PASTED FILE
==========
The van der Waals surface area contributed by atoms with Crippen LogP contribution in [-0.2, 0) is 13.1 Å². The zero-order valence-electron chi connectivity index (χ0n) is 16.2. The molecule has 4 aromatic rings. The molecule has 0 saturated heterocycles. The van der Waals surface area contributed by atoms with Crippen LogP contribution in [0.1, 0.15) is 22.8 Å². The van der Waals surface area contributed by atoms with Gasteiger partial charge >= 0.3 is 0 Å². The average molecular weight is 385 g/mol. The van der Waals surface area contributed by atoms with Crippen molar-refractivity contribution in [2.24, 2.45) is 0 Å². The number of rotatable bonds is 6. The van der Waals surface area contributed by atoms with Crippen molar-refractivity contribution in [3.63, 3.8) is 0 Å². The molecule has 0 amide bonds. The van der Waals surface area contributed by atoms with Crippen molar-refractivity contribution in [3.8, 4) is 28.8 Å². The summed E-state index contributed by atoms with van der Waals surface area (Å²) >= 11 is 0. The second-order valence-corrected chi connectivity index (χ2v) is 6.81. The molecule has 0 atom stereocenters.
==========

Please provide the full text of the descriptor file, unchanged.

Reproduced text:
The van der Waals surface area contributed by atoms with Crippen LogP contribution in [-0.2, 0) is 13.1 Å². The zero-order valence-electron chi connectivity index (χ0n) is 16.2. The molecule has 4 aromatic rings. The molecule has 0 saturated heterocycles. The van der Waals surface area contributed by atoms with Crippen LogP contribution in [0.1, 0.15) is 22.8 Å². The van der Waals surface area contributed by atoms with Gasteiger partial charge >= 0.3 is 0 Å². The average molecular weight is 385 g/mol. The van der Waals surface area contributed by atoms with Crippen molar-refractivity contribution in [2.24, 2.45) is 0 Å². The number of rotatable bonds is 6. The van der Waals surface area contributed by atoms with Crippen molar-refractivity contribution in [3.63, 3.8) is 0 Å². The molecule has 0 amide bonds. The van der Waals surface area contributed by atoms with Crippen molar-refractivity contribution in [3.8, 4) is 28.8 Å². The summed E-state index contributed by atoms with van der Waals surface area (Å²) >= 11 is 0. The second-order valence-corrected chi connectivity index (χ2v) is 6.81. The molecule has 0 atom stereocenters.